Other climate change impacts like rising sea levels, stronger and more frequent tropical storms, and altered ocean circulation patterns (El Nino) also severely affect the coral reefs. Due to the rise in sea levels, the coral reefs are predicted to end up much deeper underwater thereby receiving much less sunlight and growing more slowly. The stronger tropical storms cause much larger and more powerful waves which can break the coral branches, overturn the coral colonies and destroy the reef structure.
Coral reefs also face major threats from many local sources, which are as follows:
Runoff from an oil refinery is an example of the development of coastal areas leading to pollution of the ocean. Image credit: Alexander Gold/Shutterstock
Major pollutants that are released from various sources, mainly due to careless human activities, pose a serious threat to coral reefs and the wide array of marine floral and faunal species that are solely dependent on them. These pollutants are either directly dumped into the oceans or by runoff that flows from the land into the ocean via rivers and streams. A rise in the human population results in more development of coastal areas. This leads to the alteration of the landscape and an increase in land-based pollution sources threatening the health of coral reefs.
Algae And Bacteria
An algae bloom in the Red Sea. Image credit: Rich Carey/Shutterstock
Nitrogen-rich fertilizers, animal wastes, human sewage, and untreated industrial effluents trigger the explosive growth of harmful marine algae that blocks the sunlight and starves the water of oxygen, resulting in an imbalance in the marine ecosystem. The excess nutrients also support the growth of life-threatening microorganisms like bacteria or fungi, that can be pathogenic to the corals and make them more susceptible to diseases. Similarly, hot water released from thermal plants and oil spills can also be highly detrimental to the health of the coral reefs.
A hopper dredge collecting sand for a beach replenishment project disturbs the ocean floor, releasing sedimentation into the water. Image credit: Sky Cinema/Shutterstock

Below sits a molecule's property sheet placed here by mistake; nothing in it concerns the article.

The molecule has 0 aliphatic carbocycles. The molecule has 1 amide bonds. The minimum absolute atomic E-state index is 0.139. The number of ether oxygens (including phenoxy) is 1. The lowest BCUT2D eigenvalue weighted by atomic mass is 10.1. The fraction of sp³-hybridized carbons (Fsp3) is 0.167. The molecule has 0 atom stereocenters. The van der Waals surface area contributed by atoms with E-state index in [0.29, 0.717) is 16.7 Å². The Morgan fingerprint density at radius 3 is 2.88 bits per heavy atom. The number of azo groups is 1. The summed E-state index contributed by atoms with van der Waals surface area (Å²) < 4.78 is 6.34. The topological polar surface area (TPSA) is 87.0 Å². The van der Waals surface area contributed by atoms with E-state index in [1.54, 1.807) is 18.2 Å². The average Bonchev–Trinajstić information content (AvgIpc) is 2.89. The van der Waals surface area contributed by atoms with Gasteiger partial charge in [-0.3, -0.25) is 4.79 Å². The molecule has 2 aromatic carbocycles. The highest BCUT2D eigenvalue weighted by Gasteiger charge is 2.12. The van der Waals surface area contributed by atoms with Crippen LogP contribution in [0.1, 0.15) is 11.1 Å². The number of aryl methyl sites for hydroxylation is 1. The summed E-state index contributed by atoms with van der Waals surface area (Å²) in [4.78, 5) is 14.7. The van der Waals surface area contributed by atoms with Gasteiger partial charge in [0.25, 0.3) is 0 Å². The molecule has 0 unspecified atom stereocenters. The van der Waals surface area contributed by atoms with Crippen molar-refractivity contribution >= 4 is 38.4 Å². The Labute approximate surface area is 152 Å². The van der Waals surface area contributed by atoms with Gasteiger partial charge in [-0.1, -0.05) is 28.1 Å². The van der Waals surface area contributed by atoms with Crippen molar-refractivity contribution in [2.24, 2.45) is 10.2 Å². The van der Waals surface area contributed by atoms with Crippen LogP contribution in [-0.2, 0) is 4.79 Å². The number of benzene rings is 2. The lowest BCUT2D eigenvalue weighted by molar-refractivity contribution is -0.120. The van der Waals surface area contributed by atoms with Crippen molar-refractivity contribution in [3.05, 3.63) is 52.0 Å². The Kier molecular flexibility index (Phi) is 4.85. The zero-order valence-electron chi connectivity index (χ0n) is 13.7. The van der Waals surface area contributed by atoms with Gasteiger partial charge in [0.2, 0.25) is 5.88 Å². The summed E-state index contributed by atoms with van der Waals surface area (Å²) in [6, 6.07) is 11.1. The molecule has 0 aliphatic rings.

Sediments can enter water bodies through various coastal development activities like mining, farming, logging, and building projects, and urban stormwater runoff. Sediments that are deposited on coral reefs can smother corals, thereby impeding coral growth and reproduction, posing a severe threat to the health of the coral reefs. An increased volume of suspended sediments lowers the water quality and the opaque waters in turn drastically reduce the amount of sunlight reaching the coral reefs and the lower benthic ecosystems.
Many sunscreens use chemicals that are damaging to the ocean’s ecosystems. Image credit: Lesterman/Shutterstock
Untreated effluents containing harmful chemicals that are released into the water bodies from several industries pose a serious threat to coral reefs. Chemicals like methylparaben and oxybenzone that are used in most sunscreens and heavy metals like lead, copper, and mercury disrupt the coral’s reproduction and growth cycles, eventually leading to the bleaching of the corals.
A plastic bag caught on a coral reef. Image credit: Richard Whitcombe/Shutterstock
Abandoned fishing nets, discarded plastic bags, and fabrics also severely damage the coral reefs. It has been projected that by 2025, about 15.7 billion microplastics can come into contact with the coral reefs. Marine debris smothers the corals and prevents them from getting light and food.